Horizon: The Truth about Exercise presenter Michael Mosley says we each need to do three intense minutes of exercise at a time. Radio Times checked out the science – and brings you all the details of what to do in those three short minutes
Why three minutes is enough
Scientists at Nottingham University who measured Mosley’s reaction to the High-Intensity Interval training (HIT) sessions recorded a 30 per cent improvement in the effectiveness of his insulin action: that’s the body’s ability to move glucose out of the bloodstream — where it can become a toxin and lead to the build-up of dangerous visceral fat — and into muscle tissue, where it is of benefit.
Professor James Timmons is leading the UK research programme that mosley participated in, part of a Europe-wide study that’s due to report in four years’ time. He tells RT: “The science is developing on High-Intensity Interval training. Yes, it is really good at improving glucose uptake into the muscles in a very, very short time.
“With really intense exercise, you release hormones that can help break down fat. This may help burn that fat over time, after HIT is done. Also, we think, but don’t know, that HIT will subdue appetite, while traditional exercise (jogging etc) will stimulate appetite. This last point is key and will be researched by our team.”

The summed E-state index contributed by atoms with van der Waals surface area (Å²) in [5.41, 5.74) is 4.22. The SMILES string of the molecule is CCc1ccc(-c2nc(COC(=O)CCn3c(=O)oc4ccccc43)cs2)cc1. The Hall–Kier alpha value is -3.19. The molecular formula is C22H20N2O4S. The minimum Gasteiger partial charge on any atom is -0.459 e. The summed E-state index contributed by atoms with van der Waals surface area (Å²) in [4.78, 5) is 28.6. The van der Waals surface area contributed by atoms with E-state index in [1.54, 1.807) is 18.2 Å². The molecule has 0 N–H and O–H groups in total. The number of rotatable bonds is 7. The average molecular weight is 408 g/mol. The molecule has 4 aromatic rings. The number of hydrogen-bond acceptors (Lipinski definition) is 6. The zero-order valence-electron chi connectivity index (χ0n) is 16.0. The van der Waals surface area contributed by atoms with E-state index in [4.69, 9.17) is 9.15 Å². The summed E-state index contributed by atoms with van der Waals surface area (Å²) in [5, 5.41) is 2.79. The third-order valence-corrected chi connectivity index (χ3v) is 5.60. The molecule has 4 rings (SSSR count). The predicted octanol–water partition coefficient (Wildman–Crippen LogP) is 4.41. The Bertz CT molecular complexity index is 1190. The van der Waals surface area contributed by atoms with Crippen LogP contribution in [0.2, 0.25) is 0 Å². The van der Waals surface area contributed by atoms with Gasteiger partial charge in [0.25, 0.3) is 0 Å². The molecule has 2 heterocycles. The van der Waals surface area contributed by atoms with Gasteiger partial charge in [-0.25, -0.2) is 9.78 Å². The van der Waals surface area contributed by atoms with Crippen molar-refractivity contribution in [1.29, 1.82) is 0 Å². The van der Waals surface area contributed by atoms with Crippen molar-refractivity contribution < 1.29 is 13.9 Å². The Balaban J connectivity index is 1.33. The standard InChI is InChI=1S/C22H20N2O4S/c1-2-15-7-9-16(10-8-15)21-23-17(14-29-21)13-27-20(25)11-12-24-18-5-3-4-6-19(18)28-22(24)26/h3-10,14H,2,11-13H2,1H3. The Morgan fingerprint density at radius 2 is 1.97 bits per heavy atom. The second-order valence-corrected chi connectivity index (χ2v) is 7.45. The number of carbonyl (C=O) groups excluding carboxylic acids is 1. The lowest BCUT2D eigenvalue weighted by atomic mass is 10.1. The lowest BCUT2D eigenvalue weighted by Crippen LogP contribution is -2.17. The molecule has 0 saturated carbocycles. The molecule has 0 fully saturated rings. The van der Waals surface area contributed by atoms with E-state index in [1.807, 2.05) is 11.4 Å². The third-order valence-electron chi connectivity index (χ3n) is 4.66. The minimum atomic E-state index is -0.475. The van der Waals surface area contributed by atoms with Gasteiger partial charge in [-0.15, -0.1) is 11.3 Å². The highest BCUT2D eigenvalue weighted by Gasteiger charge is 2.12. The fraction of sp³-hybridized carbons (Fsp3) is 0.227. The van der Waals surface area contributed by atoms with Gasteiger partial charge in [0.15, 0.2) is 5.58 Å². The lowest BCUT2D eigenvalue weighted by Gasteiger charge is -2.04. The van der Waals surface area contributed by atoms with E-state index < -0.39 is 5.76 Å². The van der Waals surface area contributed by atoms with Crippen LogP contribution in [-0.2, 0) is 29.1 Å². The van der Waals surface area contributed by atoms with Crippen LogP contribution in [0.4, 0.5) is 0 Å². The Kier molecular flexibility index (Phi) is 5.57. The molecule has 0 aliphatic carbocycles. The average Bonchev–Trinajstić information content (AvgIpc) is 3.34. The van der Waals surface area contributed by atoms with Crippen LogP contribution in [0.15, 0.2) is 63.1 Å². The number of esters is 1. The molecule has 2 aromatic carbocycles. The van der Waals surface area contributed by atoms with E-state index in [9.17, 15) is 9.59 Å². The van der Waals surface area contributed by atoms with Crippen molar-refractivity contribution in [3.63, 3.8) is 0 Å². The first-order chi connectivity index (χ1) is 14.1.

Further confirmation that three minutes a week may be as beneficial as three hours comes in a paper due to be delivered to a London conference later in March. “A growing body of evidence demonstrates that HIT can serve as an effective alternate to traditional endurance-based training, inducing similar or even superior physiological adaptations,” says Martin Gibala from McMaster University in Ontario, Canada. “Such findings are important given that ‘lack of time’ remains the most commonly cited barrier to regular exercise participation.”
Three bursts of 20 seconds equals one minute. Now do that three times a week…
Horizon: the Truth about Exercise is on Tuesday at 9pm on BBC2 (11:20pm in Wales, Thursday 11:20pm in Northern Ireland)
This is an edited version of an article in the issue of Radio Times magazine published 21 February 2012